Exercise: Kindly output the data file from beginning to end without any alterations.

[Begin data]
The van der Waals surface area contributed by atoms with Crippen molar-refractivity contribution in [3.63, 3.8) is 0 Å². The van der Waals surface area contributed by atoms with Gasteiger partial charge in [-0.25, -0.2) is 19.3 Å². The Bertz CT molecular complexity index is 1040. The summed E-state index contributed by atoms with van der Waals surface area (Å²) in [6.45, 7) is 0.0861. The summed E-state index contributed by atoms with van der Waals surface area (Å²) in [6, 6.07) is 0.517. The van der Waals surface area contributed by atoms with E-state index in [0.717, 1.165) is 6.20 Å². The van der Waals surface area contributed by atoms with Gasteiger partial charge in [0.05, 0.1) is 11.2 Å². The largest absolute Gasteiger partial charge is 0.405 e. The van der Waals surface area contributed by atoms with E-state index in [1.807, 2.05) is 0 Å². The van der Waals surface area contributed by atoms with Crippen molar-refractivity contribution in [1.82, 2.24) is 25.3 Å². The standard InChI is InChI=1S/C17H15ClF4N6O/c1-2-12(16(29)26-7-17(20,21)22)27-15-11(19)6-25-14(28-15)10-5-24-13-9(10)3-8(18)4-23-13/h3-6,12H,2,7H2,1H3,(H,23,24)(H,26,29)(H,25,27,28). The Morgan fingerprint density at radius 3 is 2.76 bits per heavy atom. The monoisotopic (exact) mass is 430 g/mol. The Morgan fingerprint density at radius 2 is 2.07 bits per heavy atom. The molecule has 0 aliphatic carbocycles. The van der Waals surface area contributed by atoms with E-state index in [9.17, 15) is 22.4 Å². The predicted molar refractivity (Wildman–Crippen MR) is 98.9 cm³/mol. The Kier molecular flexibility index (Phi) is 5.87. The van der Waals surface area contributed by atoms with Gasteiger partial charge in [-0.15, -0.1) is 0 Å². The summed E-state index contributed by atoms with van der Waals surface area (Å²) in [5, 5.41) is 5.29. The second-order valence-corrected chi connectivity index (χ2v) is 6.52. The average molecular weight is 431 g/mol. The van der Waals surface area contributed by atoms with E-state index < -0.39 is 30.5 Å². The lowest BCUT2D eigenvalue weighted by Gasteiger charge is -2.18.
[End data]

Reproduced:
The van der Waals surface area contributed by atoms with Crippen molar-refractivity contribution in [3.63, 3.8) is 0 Å². The van der Waals surface area contributed by atoms with Gasteiger partial charge in [-0.25, -0.2) is 19.3 Å². The Bertz CT molecular complexity index is 1040. The summed E-state index contributed by atoms with van der Waals surface area (Å²) in [6.45, 7) is 0.0861. The summed E-state index contributed by atoms with van der Waals surface area (Å²) in [6, 6.07) is 0.517. The van der Waals surface area contributed by atoms with E-state index in [0.717, 1.165) is 6.20 Å². The van der Waals surface area contributed by atoms with Gasteiger partial charge in [0.05, 0.1) is 11.2 Å². The largest absolute Gasteiger partial charge is 0.405 e. The van der Waals surface area contributed by atoms with E-state index in [1.807, 2.05) is 0 Å². The van der Waals surface area contributed by atoms with Crippen molar-refractivity contribution in [1.82, 2.24) is 25.3 Å². The standard InChI is InChI=1S/C17H15ClF4N6O/c1-2-12(16(29)26-7-17(20,21)22)27-15-11(19)6-25-14(28-15)10-5-24-13-9(10)3-8(18)4-23-13/h3-6,12H,2,7H2,1H3,(H,23,24)(H,26,29)(H,25,27,28). The Morgan fingerprint density at radius 3 is 2.76 bits per heavy atom. The monoisotopic (exact) mass is 430 g/mol. The Morgan fingerprint density at radius 2 is 2.07 bits per heavy atom. The molecule has 0 aliphatic carbocycles. The van der Waals surface area contributed by atoms with E-state index in [9.17, 15) is 22.4 Å². The predicted molar refractivity (Wildman–Crippen MR) is 98.9 cm³/mol. The Kier molecular flexibility index (Phi) is 5.87. The van der Waals surface area contributed by atoms with Gasteiger partial charge in [-0.15, -0.1) is 0 Å². The summed E-state index contributed by atoms with van der Waals surface area (Å²) in [5, 5.41) is 5.29. The second-order valence-corrected chi connectivity index (χ2v) is 6.52. The average molecular weight is 431 g/mol. The van der Waals surface area contributed by atoms with E-state index < -0.39 is 30.5 Å². The lowest BCUT2D eigenvalue weighted by Gasteiger charge is -2.18.